Called to Adopt

by: Kelly Socia

For many of us, hopes, dreams and aspirations of becoming a parent don’t quite dissipate when told infertility is our dilemma. I speak from experience, as I recall that fateful day when I received a call from our doctor delivering us the debilitating news. The emotions that went into that evening and the days ahead surged an energy in us to go through whatever possible to ensure we would eventually be holding a baby in our arms.  While our story isn’t quite the normal adoption journey, my hope is to educate, inspire and encourage anyone reading this seeking to adopt.

While fertility treatments can be draining emotionally, physically and financially, the question of “Why don’t you just adopt?” isn’t always an easy answer. My husband and I had always thought we would have one child of our own, and then adopt; the thought never crossed our minds that we wouldn’t be able to conceive on our own, and that adoption would be our only answer. Many of the exciting aspects our friends got to experience throughout pregnancy, delivery and even early days of being home with their newborn, were all things that we thought adoption wouldn’t quite afford us… and I’m thankful to say we were truly wrong.

When we decided we couldn’t bear another round of IVF and that adoption was officially our next step, the weight on our shoulders seemed to lift, and hope entered our hearts. We didn’t know the first step, and thus we consulted with the only friend we thought would have answers–Google. We researched for days, and quickly discovered we had many decisions to make throughout the process. Would we adopt internationally?  Within the US?  Or focus just within the state of Arkansas? What ethnicity was our preference, and what age were we seeking–newborn, toddler or child? How would we obtain our baby: boutique attorney, agency or non-profit organization? Note that fees range drastically depending upon your selection, and a list of all fees associated from start to finish can and should be given to you when you’re interviewing with organizations. Some questions really tugged at our hearts, and I quickly realized this process would be an emotional one. Would we be willing to accept a baby with an illness, or one that would potentially need surgery throughout his or her life? Would we be willing to accept a baby who had been exposed to drugs, alcohol or smoke during the pregnancy? What amount of exposure would we be comfortable with? I remember looking to my husband through tear-filled eyes, asking, “Why can’t we just have a healthy baby? These are all such tough decisions to make.” While the decisions were difficult, the end goal of having a baby truly kept us forging ahead.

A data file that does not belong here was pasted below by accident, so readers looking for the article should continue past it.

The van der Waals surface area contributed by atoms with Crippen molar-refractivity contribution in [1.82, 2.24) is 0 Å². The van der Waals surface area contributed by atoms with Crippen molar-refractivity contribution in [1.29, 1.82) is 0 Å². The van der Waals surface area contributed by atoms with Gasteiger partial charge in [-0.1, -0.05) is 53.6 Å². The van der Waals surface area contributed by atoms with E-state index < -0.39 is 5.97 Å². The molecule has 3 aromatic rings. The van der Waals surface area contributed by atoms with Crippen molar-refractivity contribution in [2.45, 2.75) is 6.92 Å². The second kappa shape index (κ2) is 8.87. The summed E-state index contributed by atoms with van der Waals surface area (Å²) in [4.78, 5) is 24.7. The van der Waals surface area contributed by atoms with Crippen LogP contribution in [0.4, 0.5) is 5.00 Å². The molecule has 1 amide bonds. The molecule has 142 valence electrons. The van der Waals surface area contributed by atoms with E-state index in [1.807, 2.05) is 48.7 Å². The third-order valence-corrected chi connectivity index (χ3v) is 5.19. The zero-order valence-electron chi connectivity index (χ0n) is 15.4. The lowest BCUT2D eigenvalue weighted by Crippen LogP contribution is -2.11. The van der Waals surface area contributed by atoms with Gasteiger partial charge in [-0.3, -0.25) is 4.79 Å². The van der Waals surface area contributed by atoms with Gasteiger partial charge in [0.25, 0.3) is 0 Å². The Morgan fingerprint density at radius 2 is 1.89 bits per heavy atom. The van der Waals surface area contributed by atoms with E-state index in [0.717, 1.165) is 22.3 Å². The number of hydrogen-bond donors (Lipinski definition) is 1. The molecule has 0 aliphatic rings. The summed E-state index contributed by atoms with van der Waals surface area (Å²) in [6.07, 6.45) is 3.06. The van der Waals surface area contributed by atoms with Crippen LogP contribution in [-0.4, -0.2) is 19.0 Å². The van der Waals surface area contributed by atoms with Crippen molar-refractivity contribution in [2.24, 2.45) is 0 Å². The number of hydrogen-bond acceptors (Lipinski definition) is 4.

As we narrowed down our options and decided we wanted a newborn within our own state, we also decided to move forward with a boutique attorney.

The hands you place your adoption journey into are very important and I encourage you to research heavily.

In my opinion, inquiring about their success rates (meaning the birth mother didn’t back out) and how they cared for the birth mother were two of the most important questions to ask. We made the appointment with our attorney and went in hopeful. While we’d done our research, we left that meeting realizing there were many items we still needed to do before we could move forward in the process. During the application process, we were forced to dig in deep and put our thoughts on paper as to why we truly wanted to adopt. I loved answering those questions, and my answers flowed easily. I remember crying and smiling all at the same time as I shared how we couldn’t wait to love, nurture, protect and instill strong values into a child of our own. These questions were a welcome reminder that this process was just that– “a process”–and a means to an end in eventually becoming parents. Part of the process is also completing a four-part home study with a social worker. We received a referral from someone through our church and, fortunately, Bruce was a true delight! I recall walking into his office, shaking his hand and laughing as he said, “Forgive me but I would be remiss if I didn’t warn you that this process will be incredibly intrusive.”